A robust transmission system gives a utility alternative pathways to transmit power if lines go down during a storm, and creates more capacity to buy electricity if other generators can produce power more cheaply than the utility.
Renae Conley, president and chief executive of the two Entergy utilities, which serve customers from the New Orleans suburbs to the Texas border, said her company is supportive of transmission investments and has been working on these projects for a while.
"It takes a lot of work and evaluation to make sure we select the best alternatives for our customers," she said.
Entergy has come under fire in recent months over the state of its transmission grid. After Hurricane Gustav, Gov. Bobby Jindal and others complained that customers sat in the dark for too long, and questioned whether the issue was the wind or the adequacy of Entergy's grid.
More recently, small municipal utilities, independent power producers and big industrial plants that use a lot of electricity have been so vociferous in their complaint that Entergy's system for managing transmission doesn't facilitate enough investment in the grid that the Federal Energy Regulatory Commission has scheduled a meeting later this month in Charleston, S.C., for everyone to air their grievances.
Entergy says that Gustav was a particularly bad storm because so many areas of the state endured high winds, and the path of the storm went right up the spine of the state's transmission system, crumpling its towers. The company says that expanding transmission into the New Orleans area can be challenging, because lakes Pontchartrain and Maurepas limit the routes for reaching the state's most populous region, and the soggy terrain of south Louisiana makes it tough to build concrete transmission towers, which are stronger than metal but sink in the swamps.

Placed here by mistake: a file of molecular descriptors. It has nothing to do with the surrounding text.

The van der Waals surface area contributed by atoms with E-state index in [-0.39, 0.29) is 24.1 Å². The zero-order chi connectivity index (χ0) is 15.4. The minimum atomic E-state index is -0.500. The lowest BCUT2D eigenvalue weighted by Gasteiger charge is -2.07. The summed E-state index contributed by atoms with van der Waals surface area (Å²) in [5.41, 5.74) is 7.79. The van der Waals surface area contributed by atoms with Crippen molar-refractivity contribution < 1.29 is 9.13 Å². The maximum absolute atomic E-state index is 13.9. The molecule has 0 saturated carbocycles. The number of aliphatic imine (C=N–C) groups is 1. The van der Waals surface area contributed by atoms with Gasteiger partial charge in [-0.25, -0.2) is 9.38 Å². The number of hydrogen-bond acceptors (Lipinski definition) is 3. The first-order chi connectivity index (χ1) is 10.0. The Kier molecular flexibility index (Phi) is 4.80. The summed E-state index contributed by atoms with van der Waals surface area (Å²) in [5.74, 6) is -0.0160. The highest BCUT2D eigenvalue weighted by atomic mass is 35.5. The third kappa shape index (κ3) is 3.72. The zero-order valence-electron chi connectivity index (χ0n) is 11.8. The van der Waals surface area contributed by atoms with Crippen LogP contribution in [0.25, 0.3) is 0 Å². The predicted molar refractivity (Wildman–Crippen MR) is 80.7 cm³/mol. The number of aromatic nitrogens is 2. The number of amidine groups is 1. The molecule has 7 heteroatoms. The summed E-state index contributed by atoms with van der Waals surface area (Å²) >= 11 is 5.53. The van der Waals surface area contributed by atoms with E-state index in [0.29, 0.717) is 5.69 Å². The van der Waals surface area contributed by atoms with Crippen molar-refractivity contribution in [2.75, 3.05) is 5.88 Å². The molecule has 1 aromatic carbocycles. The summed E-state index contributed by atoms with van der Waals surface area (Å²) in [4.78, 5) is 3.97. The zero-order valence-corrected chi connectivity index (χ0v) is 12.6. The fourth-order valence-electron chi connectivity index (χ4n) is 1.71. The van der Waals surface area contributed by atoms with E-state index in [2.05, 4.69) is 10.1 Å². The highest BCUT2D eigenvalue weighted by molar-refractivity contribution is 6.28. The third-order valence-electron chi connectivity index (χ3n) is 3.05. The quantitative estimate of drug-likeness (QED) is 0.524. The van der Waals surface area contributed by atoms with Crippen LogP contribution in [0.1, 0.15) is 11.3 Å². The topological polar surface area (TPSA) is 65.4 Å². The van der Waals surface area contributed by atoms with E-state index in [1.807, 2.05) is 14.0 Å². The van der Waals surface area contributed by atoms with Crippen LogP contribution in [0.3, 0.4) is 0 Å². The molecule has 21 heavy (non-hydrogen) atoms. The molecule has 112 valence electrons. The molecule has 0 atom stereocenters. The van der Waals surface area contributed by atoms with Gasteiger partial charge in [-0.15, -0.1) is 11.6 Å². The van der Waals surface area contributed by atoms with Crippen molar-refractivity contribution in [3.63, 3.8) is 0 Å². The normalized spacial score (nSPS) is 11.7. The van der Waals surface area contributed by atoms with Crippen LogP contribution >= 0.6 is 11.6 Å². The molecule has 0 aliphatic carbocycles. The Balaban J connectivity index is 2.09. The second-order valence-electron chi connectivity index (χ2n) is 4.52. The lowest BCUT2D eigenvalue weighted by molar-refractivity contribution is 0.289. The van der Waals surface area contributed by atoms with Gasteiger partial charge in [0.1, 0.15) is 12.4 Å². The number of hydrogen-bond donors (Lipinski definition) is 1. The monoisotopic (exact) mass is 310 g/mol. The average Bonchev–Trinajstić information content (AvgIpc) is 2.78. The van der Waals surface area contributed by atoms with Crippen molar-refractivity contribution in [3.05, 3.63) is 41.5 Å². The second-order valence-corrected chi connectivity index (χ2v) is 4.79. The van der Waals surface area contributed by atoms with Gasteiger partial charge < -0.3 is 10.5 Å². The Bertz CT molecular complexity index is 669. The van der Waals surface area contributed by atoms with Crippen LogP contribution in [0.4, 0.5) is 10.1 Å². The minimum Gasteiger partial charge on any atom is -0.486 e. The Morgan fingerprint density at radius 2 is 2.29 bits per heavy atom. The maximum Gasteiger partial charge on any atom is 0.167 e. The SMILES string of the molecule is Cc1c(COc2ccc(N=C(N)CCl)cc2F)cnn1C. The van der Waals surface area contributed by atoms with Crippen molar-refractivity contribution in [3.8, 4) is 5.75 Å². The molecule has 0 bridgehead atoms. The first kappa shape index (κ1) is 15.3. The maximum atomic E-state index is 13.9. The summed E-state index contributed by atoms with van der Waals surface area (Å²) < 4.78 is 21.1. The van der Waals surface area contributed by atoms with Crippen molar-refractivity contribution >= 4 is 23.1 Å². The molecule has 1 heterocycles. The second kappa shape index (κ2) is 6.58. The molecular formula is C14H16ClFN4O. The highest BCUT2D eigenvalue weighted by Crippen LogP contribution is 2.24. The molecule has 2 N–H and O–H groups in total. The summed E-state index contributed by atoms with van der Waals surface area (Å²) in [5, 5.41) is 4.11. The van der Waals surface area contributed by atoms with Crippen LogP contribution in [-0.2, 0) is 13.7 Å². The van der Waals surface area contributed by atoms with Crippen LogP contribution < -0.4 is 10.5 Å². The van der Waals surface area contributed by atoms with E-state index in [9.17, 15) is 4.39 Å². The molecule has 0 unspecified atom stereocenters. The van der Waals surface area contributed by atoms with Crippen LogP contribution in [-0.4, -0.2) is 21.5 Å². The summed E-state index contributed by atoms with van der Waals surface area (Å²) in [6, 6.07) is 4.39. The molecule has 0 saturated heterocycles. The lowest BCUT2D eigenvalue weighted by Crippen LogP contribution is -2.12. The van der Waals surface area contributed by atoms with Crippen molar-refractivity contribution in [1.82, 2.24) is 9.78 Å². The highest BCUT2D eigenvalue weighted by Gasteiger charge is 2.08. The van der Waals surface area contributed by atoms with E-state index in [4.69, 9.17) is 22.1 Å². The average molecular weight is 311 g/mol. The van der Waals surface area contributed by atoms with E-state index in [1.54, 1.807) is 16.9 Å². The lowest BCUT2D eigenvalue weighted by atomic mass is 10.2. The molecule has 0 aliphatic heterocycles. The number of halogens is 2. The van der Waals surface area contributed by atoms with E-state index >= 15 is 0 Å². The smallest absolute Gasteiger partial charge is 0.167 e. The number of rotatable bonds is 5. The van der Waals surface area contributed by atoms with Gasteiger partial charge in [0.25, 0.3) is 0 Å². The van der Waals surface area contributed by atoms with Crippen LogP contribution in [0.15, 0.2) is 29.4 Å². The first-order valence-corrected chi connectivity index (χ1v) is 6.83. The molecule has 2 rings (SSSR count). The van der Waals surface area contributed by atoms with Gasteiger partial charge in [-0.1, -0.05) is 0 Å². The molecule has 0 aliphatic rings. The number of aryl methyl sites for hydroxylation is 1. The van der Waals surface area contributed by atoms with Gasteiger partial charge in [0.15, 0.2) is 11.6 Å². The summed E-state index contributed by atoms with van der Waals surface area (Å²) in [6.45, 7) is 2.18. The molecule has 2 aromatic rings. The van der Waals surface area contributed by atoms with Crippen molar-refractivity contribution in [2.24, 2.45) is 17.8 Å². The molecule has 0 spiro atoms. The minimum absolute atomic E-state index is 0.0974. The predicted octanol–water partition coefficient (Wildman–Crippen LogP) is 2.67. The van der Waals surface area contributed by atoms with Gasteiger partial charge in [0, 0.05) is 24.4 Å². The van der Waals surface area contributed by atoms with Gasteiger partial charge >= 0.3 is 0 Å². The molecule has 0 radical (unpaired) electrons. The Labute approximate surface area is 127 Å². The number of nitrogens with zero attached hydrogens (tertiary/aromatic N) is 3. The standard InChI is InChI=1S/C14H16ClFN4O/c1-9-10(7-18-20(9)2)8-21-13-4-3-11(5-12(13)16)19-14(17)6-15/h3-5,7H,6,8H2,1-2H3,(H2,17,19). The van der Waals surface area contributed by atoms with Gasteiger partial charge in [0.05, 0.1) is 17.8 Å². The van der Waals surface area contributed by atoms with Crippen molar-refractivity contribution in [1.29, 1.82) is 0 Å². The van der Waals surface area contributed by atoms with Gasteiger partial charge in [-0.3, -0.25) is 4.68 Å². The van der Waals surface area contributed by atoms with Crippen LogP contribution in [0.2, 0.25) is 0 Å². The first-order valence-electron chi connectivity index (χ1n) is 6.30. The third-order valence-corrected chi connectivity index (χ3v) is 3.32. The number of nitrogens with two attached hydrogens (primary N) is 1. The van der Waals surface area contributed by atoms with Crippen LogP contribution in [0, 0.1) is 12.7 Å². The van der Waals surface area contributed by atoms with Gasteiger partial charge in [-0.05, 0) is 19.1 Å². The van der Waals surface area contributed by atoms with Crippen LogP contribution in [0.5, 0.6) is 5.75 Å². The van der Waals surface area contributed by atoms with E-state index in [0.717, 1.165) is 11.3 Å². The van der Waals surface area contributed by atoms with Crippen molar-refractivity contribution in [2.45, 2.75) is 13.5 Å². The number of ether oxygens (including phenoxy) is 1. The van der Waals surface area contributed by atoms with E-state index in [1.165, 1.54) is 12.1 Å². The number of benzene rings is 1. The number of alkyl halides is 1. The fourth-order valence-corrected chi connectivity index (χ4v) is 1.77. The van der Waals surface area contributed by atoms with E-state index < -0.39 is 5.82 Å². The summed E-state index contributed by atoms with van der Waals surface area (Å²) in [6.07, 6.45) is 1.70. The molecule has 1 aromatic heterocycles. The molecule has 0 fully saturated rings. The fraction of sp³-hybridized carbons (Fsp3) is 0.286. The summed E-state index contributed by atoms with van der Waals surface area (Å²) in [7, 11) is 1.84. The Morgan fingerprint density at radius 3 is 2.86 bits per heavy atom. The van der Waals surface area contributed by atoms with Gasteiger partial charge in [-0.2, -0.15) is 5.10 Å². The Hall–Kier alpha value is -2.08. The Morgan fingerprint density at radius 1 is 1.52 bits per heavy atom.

The two main upgrades in the Amite South region, utility-speak for the area from the Louisiana-Mississippi border to the Gulf of Mexico, will help transport more power to New Orleans. The $62.4 million upgrades, which have been in the works since 2004 but were interrupted by Katrina, increase the import capacity of transmission system into the New Orleans area by 350 megawatts, or enough electricity to power about 52,000 homes in the summer. The total transmission capacity into the area now stands at 2,800 megawatts.
Louisiana Public Service Commission Chairman Lambert Boissiere, who was on hand for Thursday's announcement at a Kenner transmission building, lauded Entergy for making investments that could shorten the time for restoring power after twin storms like Katrina and Rita in 2005, and Gustav and Ike in 2008.
"In both of those storm events, we saw significant outages and long periods of restoration," said Boissiere, who represents New Orleans. "Perhaps not as many people would have been out if we had an improved transmission system."
Public Service Commissioner Eric Skrmetta, who lives in Metairie and maintains offices in Metairie and Mandeville, said that citizens will benefit from Entergy's investments because if the utility is able to buy power more cheaply than it can produce it from companies that have newer, more efficient plants, it will lower the fuel adjustment charges on people's bills. "The good news is, we can search out the best price and the best source of power," Skrmetta said.
The third upgrade, in Plaquemines Parish, replaces a transmission line that was destroyed in Katrina, moves it to a place where it will be easily accessible for repairs, and increases its capacity.
Public officials said the $39.7 million investment should be an important sign of confidence to Plaquemines Parish home and business owners, and should help serve the local energy industry, which increased its capacity when it rebuilt.
"This isn't an announcement about repairing something. It's an announcement about modernizing something, upgrading something," said Jefferson Parish President Aaron Broussard. "It brings great hope to the entire region."
In keeping with modern standards, the Plaquemines Parish project was built to withstand 150 mph winds, and the Amite South projects were built to 140 mph strength.
The Louisiana Energy Users Group, an association of 17 large industrial electricity customers, has been a strong proponent of a stronger transmission system in Louisiana, because it believes that a robust grid is an effective hedge against the rising cost of building new power plants, uncertain environmental regulations and volatile fuel prices.
"This is definitely a step in the right direction," said Brenda Harris, chairwoman of LEUG and director of power at Occidental Energy Ventures Corp. in Houston, which has several plants in the New Orleans area.